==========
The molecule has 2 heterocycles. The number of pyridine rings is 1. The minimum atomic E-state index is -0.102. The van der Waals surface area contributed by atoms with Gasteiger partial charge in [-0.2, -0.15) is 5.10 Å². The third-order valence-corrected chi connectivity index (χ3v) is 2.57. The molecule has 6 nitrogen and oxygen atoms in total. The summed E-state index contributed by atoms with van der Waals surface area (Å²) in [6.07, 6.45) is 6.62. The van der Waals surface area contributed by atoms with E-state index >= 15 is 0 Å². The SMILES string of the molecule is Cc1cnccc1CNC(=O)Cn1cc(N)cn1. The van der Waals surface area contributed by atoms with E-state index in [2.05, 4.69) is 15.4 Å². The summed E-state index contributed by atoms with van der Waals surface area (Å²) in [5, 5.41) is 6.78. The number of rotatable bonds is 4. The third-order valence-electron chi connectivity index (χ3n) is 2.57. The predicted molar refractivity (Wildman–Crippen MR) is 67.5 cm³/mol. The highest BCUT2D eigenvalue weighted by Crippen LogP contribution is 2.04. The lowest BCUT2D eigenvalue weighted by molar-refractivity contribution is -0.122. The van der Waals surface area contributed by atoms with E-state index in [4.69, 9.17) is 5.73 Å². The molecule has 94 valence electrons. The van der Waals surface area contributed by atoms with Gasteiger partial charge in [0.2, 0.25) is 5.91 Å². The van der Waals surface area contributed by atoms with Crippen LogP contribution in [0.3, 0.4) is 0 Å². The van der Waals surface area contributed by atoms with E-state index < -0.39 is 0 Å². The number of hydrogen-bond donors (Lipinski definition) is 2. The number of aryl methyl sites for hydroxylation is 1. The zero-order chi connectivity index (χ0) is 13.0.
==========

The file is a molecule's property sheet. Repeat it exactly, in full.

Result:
The molecule has 2 heterocycles. The number of pyridine rings is 1. The minimum atomic E-state index is -0.102. The van der Waals surface area contributed by atoms with Gasteiger partial charge in [-0.2, -0.15) is 5.10 Å². The third-order valence-corrected chi connectivity index (χ3v) is 2.57. The molecule has 6 nitrogen and oxygen atoms in total. The summed E-state index contributed by atoms with van der Waals surface area (Å²) in [6.07, 6.45) is 6.62. The van der Waals surface area contributed by atoms with E-state index >= 15 is 0 Å². The SMILES string of the molecule is Cc1cnccc1CNC(=O)Cn1cc(N)cn1. The van der Waals surface area contributed by atoms with E-state index in [2.05, 4.69) is 15.4 Å². The summed E-state index contributed by atoms with van der Waals surface area (Å²) in [5, 5.41) is 6.78. The number of rotatable bonds is 4. The third-order valence-electron chi connectivity index (χ3n) is 2.57. The predicted molar refractivity (Wildman–Crippen MR) is 67.5 cm³/mol. The highest BCUT2D eigenvalue weighted by Crippen LogP contribution is 2.04. The lowest BCUT2D eigenvalue weighted by molar-refractivity contribution is -0.122. The van der Waals surface area contributed by atoms with E-state index in [4.69, 9.17) is 5.73 Å². The molecule has 94 valence electrons. The van der Waals surface area contributed by atoms with Gasteiger partial charge in [0.2, 0.25) is 5.91 Å². The van der Waals surface area contributed by atoms with Crippen LogP contribution in [0.3, 0.4) is 0 Å². The van der Waals surface area contributed by atoms with E-state index < -0.39 is 0 Å². The number of hydrogen-bond donors (Lipinski definition) is 2. The number of aryl methyl sites for hydroxylation is 1. The zero-order chi connectivity index (χ0) is 13.0.